Specific to airports is the Airport Zero Emissions Vehicle (ZEV) and Infrastructure Pilot Program, which allows airports in the US to use Airport Improvement Program (AIP) funds to purchase EVs and to construct or modify infrastructure needed to use EVs.

Along with federal funding programs, each state has its own funding programs for EVSE, which you can explore with Blink Charging’s Commercial Incentives tool.

Installation

After your EVSE plan is in place and your funding is procured, your EVSE installation can begin. Along with the charging stations themselves, there may be other necessary site work such as concrete bases for chargers, bollards for protecting chargers, signage, or striping.

While doing trenching or other site work for the current installation, it’s also prudent to prepare your site for future EVSE upgrades when demand for EV charging inevitably grows. By adding “EV Ready” infrastructure, which includes all electrical infrastructure and ends in a junction box, you can take advantage of this year’s materials and labor costs before they increase in the future.

While you can use your preferred installer, Blink Charging also works with certified EVSE installers across the country. Need a recommendation? Ask your Blink sales manager for a referral to one of our partners.

Which EV chargers should an airport install?

Unlike many other commercial properties airports can benefit from providing all three levels of EV charging.

Blink Series 8 EV Charging Station
The Blink Series 8 EV Charging Station

In long-stay or valet parking where vehicles would be expected to be parked for over an hour, Level 2 chargers, like the Blink Series 8 Level 2 EV Charging Station, are best. This station offers 50-80amp of electricity to vehicles and offers payment by credit card. Parking facility managers can charge drivers for energy consumed or the amount of time that the vehicle is plugged in. (While some EV drivers may plug their portable Level 1 charging cable into a 110V wall outlet, we recommend that parking facilities proactively install commercial charging stations so you can bill drivers for energy.)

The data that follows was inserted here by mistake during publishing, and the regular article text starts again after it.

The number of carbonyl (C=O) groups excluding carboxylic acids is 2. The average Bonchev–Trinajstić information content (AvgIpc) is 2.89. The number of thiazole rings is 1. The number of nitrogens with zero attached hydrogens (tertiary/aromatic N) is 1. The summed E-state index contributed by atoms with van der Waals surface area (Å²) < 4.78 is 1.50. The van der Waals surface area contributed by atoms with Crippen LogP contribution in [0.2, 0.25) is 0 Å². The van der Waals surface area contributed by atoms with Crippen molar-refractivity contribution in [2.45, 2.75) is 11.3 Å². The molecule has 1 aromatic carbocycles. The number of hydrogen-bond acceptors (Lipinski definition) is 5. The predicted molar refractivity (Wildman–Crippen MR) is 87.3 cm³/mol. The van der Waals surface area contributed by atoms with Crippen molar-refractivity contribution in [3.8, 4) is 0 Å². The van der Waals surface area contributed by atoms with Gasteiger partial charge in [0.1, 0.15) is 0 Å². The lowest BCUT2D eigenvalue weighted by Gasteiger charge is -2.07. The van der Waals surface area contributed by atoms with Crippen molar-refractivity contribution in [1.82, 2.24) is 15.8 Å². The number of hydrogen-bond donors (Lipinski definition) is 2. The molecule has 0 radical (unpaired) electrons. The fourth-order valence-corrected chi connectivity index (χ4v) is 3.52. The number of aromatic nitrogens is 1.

In parking facilities where vehicles will spend only a short amount of time, such as taxi queues, cell phone waiting lots, and shuttle bus service areas, we recommend DCFCs like the Blink 60kW-360kW DC Fast Charging Station. Depending on the vehicle and amperage, DCFC can charge a battery in less than an hour, so any place where a vehicle will only be sitting for a short period of time would benefit from this level of charging. You can also collect a premium fee from drivers for using these types of chargers.

As for EV fleet vehicles, we recommend a combination of Level 2 chargers and DCFC to ensure they are always ready to go. For airport shuttles, buses, and other vehicles that park when your airport is closed, you can schedule charging at an 80amp Series 7 charging station to fully charge the vehicles overnight and take advantage of off-peak utility rates. DC fast chargers, which are more expensive to install and operate, are best used for a 30-45 quick charge in the middle of the day.

Blink Benefits

Airports have many options when it comes to an EV charging company. A leader in EV charging technology, Blink offers a comprehensive solution for airports which includes the integrated Blink Network and Fleet Management Portal.

Through the Blink Network, your parking managers can set pricing for public charging based on time of day, season, and member group. For example, you can offer free or discounted rates for employees or taxi partners. All publicly available chargers will also be added to the Blink Mobile App and popular EV charger locator services.

Through the Blink Fleet Management Portal, available to fleet managers with Blink Series X stations through the Blink Network, you can schedule charging, receive notifications on early/late plug-ins, and even download a report that shows your entire organization’s EV station usage.

Conclusion

As Blink’s President and CEO Brendan Jones said recently when summarizing his remarks at the U.S. Travel Association’s Future of Travel Mobility conference, “through collaboration with other companies, we can establish a new paradigm for sustainable travel worldwide.” Electrifying an airport for EV charging is a big undertaking, but Blink is here to help. Ready to get started? Contact Blink Charging today to speak with an EV charging expert.